Reconstructive surgery for mouth cancer often involves the transplantation of tissue from one area of your body to the affected area of your mouth. MSK’s plastic and reconstructive surgeons have extensive experience in caring for people with mouth cancer. Their goal is to preserve the form and functions of your mouth by using the latest techniques available.

Reconstruction for mouth cancer typically involves a microsurgical approach called free tissue transfer. This is when a plastic surgeon transfers a piece of your own tissue, along with the blood vessels, to the area where the cancer was removed in order to repair the surgical site. Tiny sutures (stitches) are used to connect the small blood vessels of the tissue to the blood vessels in the neck. That allows the transferred tissue to thrive and heal properly.

The type of tissue transfer you have depends on the size and location of your primary tumor. Areas we commonly transfer tissue from include the forearm, the fibula (the smaller of the two bones in the lower leg), the thigh, and the abdomen.

This table shows the types of tissue transfers most commonly recommended for mouth cancer patients, including where the tissue is taken from (the “donor site”) and which part of the oral cavity (the “recipient site”) the donor tissue may be used to reconstruct.

Type of tissue transfer Donor site Recipient site
Radial forearm flap Forearm Tongue, roof of mouth
Fibula free flap Fibula (the smaller of two bones in lower leg), plus an artery, vein, and soft tissue Jawbone
Anterolateral thigh flap Thigh Tongue
Rectus flap Abdomen Tongue, roof of mouth

MSK’s plastic and reconstructive surgeons pioneered many of the original reconstructive techniques. One of these is the fibula free flap approach. It is used to rebuild the jawbone after a mandibulectomy. MSK plastic surgeons also developed the framework used around the world to make decisions about reconstructive surgery after a maxillectomy.

For people having reconstruction that involves the transfer of bone, MSK’s reconstructive surgeons use state-of-the-art virtual surgical planning software. This program (adapted from software used by architects) enhances the precision of your operation.

The software allows your doctors to develop a precise road map for your surgery. Your reconstructive surgeon works closely with your head and neck surgeon to make any fine adjustments and practice the details of your surgery together before your operation. This approach results in shorter, more precise operations with potentially fewer complications.

Dental Implants

Some people may be offered the option of having dental implants as part of their care. Dental implants are metal posts that attach to the jawbone and are used to mount replacement teeth. For patients who choose to have dental implants, MSK’s maxillofacial prosthodontists may be able to use innovative approaches to enhance your quality of life and speed the recovery process.

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For example, people receiving a fibula free flap to reconstruct the jawbone may be able to have their dental implants placed during reconstructive surgery, eliminating the need for a separate implant surgery. Our dental prosthodontists may also be able to place implants during a maxillectomy or mandibulectomy.

Recovery after Mouth Cancer Surgery

Helping you recover after your operation is one of our top priorities. We have a whole team of experts dedicated to helping you preserve your quality of life after mouth cancer surgery.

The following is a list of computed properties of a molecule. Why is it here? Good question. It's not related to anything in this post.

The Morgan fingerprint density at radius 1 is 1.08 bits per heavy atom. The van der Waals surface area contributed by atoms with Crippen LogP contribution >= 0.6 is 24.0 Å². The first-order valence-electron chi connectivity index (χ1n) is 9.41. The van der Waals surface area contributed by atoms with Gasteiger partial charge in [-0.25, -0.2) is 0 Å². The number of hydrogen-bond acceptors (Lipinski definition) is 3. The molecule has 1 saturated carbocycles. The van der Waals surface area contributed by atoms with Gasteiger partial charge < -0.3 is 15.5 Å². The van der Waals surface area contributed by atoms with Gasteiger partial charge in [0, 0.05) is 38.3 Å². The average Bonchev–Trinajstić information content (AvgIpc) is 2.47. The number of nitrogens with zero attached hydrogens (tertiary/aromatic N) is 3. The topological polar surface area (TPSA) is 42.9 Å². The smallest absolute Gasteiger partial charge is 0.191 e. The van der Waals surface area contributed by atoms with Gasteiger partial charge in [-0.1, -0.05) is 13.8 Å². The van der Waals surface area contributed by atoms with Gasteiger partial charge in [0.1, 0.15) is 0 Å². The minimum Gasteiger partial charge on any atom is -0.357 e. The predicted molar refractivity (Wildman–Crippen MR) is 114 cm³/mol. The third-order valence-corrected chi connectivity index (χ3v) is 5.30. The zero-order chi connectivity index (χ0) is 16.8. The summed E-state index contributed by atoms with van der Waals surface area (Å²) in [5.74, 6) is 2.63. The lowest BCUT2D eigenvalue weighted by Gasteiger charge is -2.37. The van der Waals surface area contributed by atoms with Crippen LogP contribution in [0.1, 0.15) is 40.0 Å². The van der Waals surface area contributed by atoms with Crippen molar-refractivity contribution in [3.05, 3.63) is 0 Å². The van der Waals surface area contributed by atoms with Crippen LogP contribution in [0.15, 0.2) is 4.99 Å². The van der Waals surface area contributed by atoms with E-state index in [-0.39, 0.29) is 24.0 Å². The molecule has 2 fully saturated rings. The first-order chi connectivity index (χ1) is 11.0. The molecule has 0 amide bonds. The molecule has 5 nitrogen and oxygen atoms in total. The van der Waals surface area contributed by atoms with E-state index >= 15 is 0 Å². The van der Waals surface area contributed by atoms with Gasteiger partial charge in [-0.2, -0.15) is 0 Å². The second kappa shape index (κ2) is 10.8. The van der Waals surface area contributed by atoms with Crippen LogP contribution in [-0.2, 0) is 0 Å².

• Our rehabilitation experts help you manage problems with speech, swallowing, and mobility. Your speech and swallow therapists will become involved in your care early after your diagnosis, assisting not only with your acute needs after surgery or chemoradiation treatments but also reducing long-term effects and preventing late-onset changes from these treatments. They will evaluate your speech, voice, and swallowing and develop a personalized rehabilitation program to help you through treatment and recovery. They may give you exercises or strategies to help you with any changes in your speech and pronunciation, tongue or jaw range of motion, voice, or swallowing. They may also recommend other tests to better assess these functions.
  • Our dietitians develop a customized nutrition plan to help you manage challenges with eating and drinking.
  • Our dental oncologists and maxillofacial prosthodontists provide expert dental care throughout the course of your treatment to help you keep your mouth as healthy as possible.

Why Choose Memorial Sloan Kettering’s Head and Neck Surgeons for Your Mouth Cancer Care

  • Our head and neck surgeons provide unparalleled skill and experience in treating mouth cancer. We strive for both complete cancer removal as well as preservation of your appearance and the functions of your mouth.
  • Using sophisticated software, our plastic surgeons prepare tailored reconstruction plans and perform mock surgeries in advance to achieve shorter, more precise operations with potentially fewer complications.
  • Our surgeons work closely with imaging experts who are focused solely on head and neck cancers. This collaboration allows us to create an exquisitely precise roadmap of your cancer.
  • We offer innovative approaches to place dental implants, which can eliminate the need for additional oral surgeries.
  • We are dedicated to giving each patient the best quality of life possible. That’s why we take a holistic approach to care, with speech pathologists and a range of dental experts as key members of the surgery team.
  • We offer access to clinical trials investigating new imaging technologies that better detect the location of cancer cells in the mouth and their spread to nearby lymph nodes, which helps guide treatment.
  • People who need additional treatments, such as radiation or chemotherapy, receive care from specialists who have dedicated their careers to treating cancers that begin in the head and neck region.
  • Our surgeons are available for consultations at MSK’s locations across New Jersey as well as on Long Island, in Westchester, and in Manhattan.